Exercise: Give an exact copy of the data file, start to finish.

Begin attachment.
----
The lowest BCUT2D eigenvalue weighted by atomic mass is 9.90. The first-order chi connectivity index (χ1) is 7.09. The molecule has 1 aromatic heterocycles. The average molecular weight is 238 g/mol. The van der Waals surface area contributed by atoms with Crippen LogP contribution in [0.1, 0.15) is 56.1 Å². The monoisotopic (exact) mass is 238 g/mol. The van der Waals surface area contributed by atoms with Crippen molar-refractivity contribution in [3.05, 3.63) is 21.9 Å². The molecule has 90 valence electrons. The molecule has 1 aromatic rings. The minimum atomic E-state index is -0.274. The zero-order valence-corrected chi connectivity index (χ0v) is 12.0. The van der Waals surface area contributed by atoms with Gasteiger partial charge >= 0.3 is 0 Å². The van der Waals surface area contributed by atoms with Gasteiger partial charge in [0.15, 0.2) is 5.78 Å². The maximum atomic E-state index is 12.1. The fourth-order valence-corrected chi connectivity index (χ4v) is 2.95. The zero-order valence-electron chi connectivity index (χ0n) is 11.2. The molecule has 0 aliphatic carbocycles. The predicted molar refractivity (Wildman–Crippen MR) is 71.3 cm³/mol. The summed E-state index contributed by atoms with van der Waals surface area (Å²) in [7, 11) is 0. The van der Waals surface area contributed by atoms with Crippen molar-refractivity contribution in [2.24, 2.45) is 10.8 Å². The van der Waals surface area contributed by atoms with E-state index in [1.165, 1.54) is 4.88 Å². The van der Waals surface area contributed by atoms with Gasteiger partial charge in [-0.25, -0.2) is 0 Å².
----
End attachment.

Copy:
The lowest BCUT2D eigenvalue weighted by atomic mass is 9.90. The first-order chi connectivity index (χ1) is 7.09. The molecule has 1 aromatic heterocycles. The average molecular weight is 238 g/mol. The van der Waals surface area contributed by atoms with Crippen LogP contribution in [0.1, 0.15) is 56.1 Å². The monoisotopic (exact) mass is 238 g/mol. The van der Waals surface area contributed by atoms with Crippen molar-refractivity contribution in [3.05, 3.63) is 21.9 Å². The molecule has 90 valence electrons. The molecule has 1 aromatic rings. The minimum atomic E-state index is -0.274. The zero-order valence-corrected chi connectivity index (χ0v) is 12.0. The van der Waals surface area contributed by atoms with Gasteiger partial charge >= 0.3 is 0 Å². The van der Waals surface area contributed by atoms with Gasteiger partial charge in [0.15, 0.2) is 5.78 Å². The maximum atomic E-state index is 12.1. The fourth-order valence-corrected chi connectivity index (χ4v) is 2.95. The zero-order valence-electron chi connectivity index (χ0n) is 11.2. The molecule has 0 aliphatic carbocycles. The predicted molar refractivity (Wildman–Crippen MR) is 71.3 cm³/mol. The summed E-state index contributed by atoms with van der Waals surface area (Å²) in [7, 11) is 0. The van der Waals surface area contributed by atoms with Crippen molar-refractivity contribution in [2.24, 2.45) is 10.8 Å². The van der Waals surface area contributed by atoms with E-state index in [1.165, 1.54) is 4.88 Å². The van der Waals surface area contributed by atoms with Gasteiger partial charge in [-0.25, -0.2) is 0 Å².